They're not!  They're dead!  They're a cloud of witnesses who are our examples.  They are the heroes of faith listed and discussed in Hebrews 11.  This is just saying that they are wonderful examples of faith for us.


1b: ... let us lay aside every weight, and the sin which does so easily beset us, and let us run with patience the race that is set before us,


This "race" is set before us by God.  The aHebrews author continues in this vein all of the way through here.  God is our coach and we are the runners in this race.

2:  Looking unto Jesus the author and finisher of our faith; who for the joy that was set before Him endured the cross, despising the shame, and is set down at the right hand of the throne of God.

3:  For consider Him that endured such contradiction of sinners against himself, lest you be wearied and faint in your minds.


Not necessarily in your body, as a runner would be; but in your mind.


4:  You have not yet resisted unto blood, striving against sin.

5:  And you have forgotten the exhortation {quoted from Proverbs 3:11-12} which speaks unto you as unto children, “My son, despise not you the chastening of the lord, nor faint when you are rebuked of him:”

6:  For whom the Lord loves He chastens, and scourges every son whom he receives.”

7:  If you endure chastening, God deals with you as with sons; for what son is he whom the Father chastens not?

8:  But if you be without chastisement, whereof all are partakers, then are you illegitimate and not sons.

9:  Furthermore we have had fathers of our flesh which corrected us, and we gave them reverence: shall we not much rather be in subjection unto the Father of spirits, and live?

10: For they verily for a few days chastened us after their own pleasure; but He for our profit, that we might be partakers of His holiness.

11:  Now no chastening for the present seems to be joyous, but grievous: nevertheless afterward it yields the peaceable fruit of righteousness unto them which are exercised thereby.

12:  Wherefore lift up the hands which hang down, and the feeble knees; {This is a quote both from Job 4:4 and Isaiah 35:3}.

13:  And make straight paths for your feet, lest that which is lame be turned out of the way; but let it rather be healed.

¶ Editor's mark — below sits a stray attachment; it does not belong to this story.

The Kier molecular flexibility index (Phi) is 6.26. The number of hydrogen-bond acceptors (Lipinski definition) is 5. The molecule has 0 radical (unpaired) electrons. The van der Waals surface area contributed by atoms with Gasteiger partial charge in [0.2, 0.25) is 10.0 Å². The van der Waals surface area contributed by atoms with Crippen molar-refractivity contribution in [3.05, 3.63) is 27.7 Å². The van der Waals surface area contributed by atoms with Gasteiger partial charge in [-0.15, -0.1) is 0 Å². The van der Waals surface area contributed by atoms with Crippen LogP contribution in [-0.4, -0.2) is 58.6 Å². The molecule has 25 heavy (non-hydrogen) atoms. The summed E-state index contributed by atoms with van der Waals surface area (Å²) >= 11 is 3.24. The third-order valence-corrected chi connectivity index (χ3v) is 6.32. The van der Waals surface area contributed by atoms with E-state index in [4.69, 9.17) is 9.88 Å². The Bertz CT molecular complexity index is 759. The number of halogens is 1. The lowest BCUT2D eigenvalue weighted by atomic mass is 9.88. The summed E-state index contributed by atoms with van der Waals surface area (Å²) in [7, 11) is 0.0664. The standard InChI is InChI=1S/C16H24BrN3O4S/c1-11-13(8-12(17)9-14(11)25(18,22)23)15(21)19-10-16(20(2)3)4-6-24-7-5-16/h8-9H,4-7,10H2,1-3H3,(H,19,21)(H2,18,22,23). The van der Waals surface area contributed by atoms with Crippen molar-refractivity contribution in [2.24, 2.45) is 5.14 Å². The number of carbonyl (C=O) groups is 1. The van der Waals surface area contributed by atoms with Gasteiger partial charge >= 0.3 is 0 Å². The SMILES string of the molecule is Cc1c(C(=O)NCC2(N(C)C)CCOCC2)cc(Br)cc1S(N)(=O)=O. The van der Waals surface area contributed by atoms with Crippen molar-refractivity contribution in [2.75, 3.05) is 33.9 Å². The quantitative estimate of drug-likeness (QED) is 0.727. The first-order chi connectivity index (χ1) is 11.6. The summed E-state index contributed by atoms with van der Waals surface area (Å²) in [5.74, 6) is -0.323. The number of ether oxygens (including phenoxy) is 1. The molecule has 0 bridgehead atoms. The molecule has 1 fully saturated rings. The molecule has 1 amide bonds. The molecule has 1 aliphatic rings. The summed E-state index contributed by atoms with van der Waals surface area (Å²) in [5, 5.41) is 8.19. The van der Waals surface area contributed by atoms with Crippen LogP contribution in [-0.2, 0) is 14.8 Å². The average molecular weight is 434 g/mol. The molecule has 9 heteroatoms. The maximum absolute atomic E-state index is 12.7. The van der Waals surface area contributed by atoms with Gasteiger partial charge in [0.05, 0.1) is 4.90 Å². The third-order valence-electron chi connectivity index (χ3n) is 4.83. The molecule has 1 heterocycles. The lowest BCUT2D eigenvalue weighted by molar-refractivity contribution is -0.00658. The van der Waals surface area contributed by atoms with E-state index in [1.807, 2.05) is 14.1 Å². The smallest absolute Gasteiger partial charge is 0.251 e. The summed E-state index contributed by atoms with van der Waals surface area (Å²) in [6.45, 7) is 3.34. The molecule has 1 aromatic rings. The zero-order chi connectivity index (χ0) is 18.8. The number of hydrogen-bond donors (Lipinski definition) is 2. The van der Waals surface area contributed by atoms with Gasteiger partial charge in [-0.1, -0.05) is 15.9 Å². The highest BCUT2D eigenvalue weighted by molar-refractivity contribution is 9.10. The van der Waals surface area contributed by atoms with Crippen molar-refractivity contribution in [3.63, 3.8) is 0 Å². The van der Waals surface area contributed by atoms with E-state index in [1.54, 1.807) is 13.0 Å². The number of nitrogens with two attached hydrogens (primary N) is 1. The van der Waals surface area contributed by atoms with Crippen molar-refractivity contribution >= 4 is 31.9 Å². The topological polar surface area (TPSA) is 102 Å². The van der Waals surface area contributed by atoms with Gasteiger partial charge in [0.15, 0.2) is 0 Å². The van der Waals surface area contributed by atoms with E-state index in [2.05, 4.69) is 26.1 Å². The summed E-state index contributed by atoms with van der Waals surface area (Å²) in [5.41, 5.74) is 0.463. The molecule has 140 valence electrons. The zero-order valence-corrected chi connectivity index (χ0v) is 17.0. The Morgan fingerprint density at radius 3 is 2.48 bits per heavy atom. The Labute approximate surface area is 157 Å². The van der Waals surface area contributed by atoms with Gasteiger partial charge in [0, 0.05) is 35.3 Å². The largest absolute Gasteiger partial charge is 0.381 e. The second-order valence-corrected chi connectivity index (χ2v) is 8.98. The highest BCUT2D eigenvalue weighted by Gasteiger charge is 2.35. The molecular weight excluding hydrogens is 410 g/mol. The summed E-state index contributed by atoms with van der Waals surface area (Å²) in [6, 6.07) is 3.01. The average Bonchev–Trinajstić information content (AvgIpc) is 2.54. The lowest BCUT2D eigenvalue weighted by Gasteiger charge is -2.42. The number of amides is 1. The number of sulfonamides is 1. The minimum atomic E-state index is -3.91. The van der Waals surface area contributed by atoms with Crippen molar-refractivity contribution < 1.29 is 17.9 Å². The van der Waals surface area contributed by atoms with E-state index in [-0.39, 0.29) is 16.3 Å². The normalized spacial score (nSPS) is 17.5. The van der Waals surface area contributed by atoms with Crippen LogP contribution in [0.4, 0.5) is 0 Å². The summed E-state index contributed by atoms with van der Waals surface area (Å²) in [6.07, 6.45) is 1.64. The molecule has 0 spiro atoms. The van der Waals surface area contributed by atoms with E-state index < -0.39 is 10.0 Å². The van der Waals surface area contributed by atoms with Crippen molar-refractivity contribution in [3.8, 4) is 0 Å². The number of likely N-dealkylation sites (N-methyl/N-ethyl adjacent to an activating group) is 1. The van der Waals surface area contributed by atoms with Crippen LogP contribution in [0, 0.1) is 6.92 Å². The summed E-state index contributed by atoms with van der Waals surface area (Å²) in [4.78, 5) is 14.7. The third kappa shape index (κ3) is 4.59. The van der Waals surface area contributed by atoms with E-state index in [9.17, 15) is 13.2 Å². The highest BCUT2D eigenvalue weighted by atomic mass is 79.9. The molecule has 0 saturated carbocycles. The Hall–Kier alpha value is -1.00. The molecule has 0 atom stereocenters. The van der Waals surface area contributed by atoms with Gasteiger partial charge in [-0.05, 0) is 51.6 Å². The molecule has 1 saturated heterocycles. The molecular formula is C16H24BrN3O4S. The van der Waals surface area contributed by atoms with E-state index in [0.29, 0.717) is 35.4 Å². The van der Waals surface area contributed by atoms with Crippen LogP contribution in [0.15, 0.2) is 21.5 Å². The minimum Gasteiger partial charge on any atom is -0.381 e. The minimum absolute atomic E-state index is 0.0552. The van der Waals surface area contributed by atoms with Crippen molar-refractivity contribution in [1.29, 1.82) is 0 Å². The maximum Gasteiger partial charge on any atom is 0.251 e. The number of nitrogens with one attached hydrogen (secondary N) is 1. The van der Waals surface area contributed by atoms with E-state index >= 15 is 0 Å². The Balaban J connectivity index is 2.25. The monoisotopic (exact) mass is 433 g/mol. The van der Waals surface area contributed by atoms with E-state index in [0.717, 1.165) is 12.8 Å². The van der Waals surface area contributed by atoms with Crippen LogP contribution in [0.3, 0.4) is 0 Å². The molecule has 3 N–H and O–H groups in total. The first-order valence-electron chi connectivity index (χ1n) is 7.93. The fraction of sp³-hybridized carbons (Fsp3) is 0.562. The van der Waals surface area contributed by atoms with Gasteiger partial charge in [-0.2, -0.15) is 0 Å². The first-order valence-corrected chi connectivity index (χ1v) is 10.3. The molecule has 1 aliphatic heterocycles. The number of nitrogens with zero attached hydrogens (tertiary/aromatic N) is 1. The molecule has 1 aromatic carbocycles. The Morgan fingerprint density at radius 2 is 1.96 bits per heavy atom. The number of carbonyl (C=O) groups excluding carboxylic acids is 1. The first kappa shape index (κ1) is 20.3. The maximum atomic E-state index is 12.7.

14:  Follow peace with all men, and holiness, without which no man shall see the Lord:

15:  looking diligently lest any man fail of the grace of God; lest any root of bitterness springing up trouble you, and thereby many be defiled;

What is being described here is initially like the pep-talk of an athletics coach.  It then seems to roll over into a father disciplining his children, and then it comes back to the athletics coach again who is helping his team’s runners to train for a big race.  He is training them to run and to win that race.  In our case, for every single one of us, this is the most important race ever. 


I will now give you my own paraphrase of what is being said here.  This is what I believe that our wonderful , heavenly "coach" is telling us "runners" what we have to be doing on our side of the New Covenant.

·        We are to run with patience the race that our “Heavenly Coach” has entered us into. 

I am not running against Trish or against Fred, and they are not running against me.  We are all running the race and we are all aiming to get to that finish line and to receive the prize. 

But we have to run!  We have to participate!  Our heavenly coach has entered us into the race and we can’t give up on it.  We have to keep on going!


·        We must strive against sin.  We have to lay aside every sin and every unnecessary, energy-sapping weight (i.e. pursuit or activity) which can so easily slow us down, and impede our progress.


·        We need to keep looking at those heroes of faith,

All of them were great examples; but most especially, we are to look to the example of Jesus Christ, our Elder Brother, because He is the author and the finisher of our faith – our Pacesetter and our Forerunner, the One who has already made it across the finish line. 

We can’t keep up with Him, of course even though we would like too;  but we have to try.  We have to look to Him and say: “You did it.  We know we can’t be as good as you; but we are determined to cross that finish line too.”


·        We are to treat the resistance and hardships of the “race-course” like opportunities for spiritual exercise. 

Running itself – both physical and spiritual – is hard because of the inherent resistance of our own bodies. The resistance and hardships of our spiritual “race-course” include the world, the flesh and the devil.  But God, through the Hebrews author, is telling us to treat these hardships and resistances like spiritual exercise.

If we emulate the endurance of Jesus – the One who endured so many sinful contradictions against Himself – the world, the Jews and Satan (who resisted everything that Jesus was trying to do).  But Jesus endured.  He didn’t give up.  He kept going.


·        We are not to allow ourselves to become spiritually weary or faint.